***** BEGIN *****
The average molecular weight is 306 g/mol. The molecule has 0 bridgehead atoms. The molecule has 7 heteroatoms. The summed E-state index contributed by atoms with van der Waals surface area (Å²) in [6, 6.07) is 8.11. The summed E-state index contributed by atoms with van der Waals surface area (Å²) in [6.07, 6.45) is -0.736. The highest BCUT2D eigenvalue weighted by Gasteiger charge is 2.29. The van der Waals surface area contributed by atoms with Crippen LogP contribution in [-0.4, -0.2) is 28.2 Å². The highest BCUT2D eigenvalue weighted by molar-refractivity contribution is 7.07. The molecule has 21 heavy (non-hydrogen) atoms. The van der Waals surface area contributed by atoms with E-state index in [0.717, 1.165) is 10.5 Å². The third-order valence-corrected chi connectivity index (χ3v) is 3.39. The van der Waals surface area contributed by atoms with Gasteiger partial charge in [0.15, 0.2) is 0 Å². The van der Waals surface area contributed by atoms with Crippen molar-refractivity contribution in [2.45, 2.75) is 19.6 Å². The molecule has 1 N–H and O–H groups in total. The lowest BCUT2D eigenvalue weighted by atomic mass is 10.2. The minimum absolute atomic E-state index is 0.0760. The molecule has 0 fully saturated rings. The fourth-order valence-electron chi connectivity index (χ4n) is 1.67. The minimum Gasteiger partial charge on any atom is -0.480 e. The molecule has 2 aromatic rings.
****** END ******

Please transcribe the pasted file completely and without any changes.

The average molecular weight is 306 g/mol. The molecule has 0 bridgehead atoms. The molecule has 7 heteroatoms. The summed E-state index contributed by atoms with van der Waals surface area (Å²) in [6, 6.07) is 8.11. The summed E-state index contributed by atoms with van der Waals surface area (Å²) in [6.07, 6.45) is -0.736. The highest BCUT2D eigenvalue weighted by Gasteiger charge is 2.29. The van der Waals surface area contributed by atoms with Crippen LogP contribution in [-0.4, -0.2) is 28.2 Å². The highest BCUT2D eigenvalue weighted by molar-refractivity contribution is 7.07. The molecule has 21 heavy (non-hydrogen) atoms. The van der Waals surface area contributed by atoms with E-state index in [0.717, 1.165) is 10.5 Å². The third-order valence-corrected chi connectivity index (χ3v) is 3.39. The van der Waals surface area contributed by atoms with Gasteiger partial charge in [0.15, 0.2) is 0 Å². The van der Waals surface area contributed by atoms with Crippen molar-refractivity contribution in [2.45, 2.75) is 19.6 Å². The molecule has 1 N–H and O–H groups in total. The lowest BCUT2D eigenvalue weighted by atomic mass is 10.2. The minimum absolute atomic E-state index is 0.0760. The molecule has 0 fully saturated rings. The fourth-order valence-electron chi connectivity index (χ4n) is 1.67. The minimum Gasteiger partial charge on any atom is -0.480 e. The molecule has 2 aromatic rings.